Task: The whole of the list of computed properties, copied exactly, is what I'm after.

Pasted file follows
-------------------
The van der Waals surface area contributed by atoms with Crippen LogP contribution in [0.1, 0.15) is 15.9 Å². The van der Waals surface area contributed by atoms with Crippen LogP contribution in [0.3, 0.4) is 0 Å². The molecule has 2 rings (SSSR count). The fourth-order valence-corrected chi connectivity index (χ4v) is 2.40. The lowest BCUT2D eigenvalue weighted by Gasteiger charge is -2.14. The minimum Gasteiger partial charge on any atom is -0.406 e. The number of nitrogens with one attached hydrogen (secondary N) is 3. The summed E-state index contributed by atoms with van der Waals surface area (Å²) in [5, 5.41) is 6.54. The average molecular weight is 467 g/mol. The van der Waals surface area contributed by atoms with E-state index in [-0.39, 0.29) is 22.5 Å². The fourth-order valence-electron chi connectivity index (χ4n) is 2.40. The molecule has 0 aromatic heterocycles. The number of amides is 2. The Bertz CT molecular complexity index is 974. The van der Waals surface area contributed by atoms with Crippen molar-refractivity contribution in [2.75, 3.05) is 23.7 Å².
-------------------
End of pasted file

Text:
The van der Waals surface area contributed by atoms with Crippen LogP contribution in [0.1, 0.15) is 15.9 Å². The van der Waals surface area contributed by atoms with Crippen LogP contribution in [0.3, 0.4) is 0 Å². The molecule has 2 rings (SSSR count). The fourth-order valence-corrected chi connectivity index (χ4v) is 2.40. The lowest BCUT2D eigenvalue weighted by Gasteiger charge is -2.14. The minimum Gasteiger partial charge on any atom is -0.406 e. The number of nitrogens with one attached hydrogen (secondary N) is 3. The summed E-state index contributed by atoms with van der Waals surface area (Å²) in [5, 5.41) is 6.54. The average molecular weight is 467 g/mol. The van der Waals surface area contributed by atoms with E-state index in [-0.39, 0.29) is 22.5 Å². The fourth-order valence-electron chi connectivity index (χ4n) is 2.40. The molecule has 0 aromatic heterocycles. The number of amides is 2. The Bertz CT molecular complexity index is 974. The van der Waals surface area contributed by atoms with Crippen molar-refractivity contribution in [2.75, 3.05) is 23.7 Å².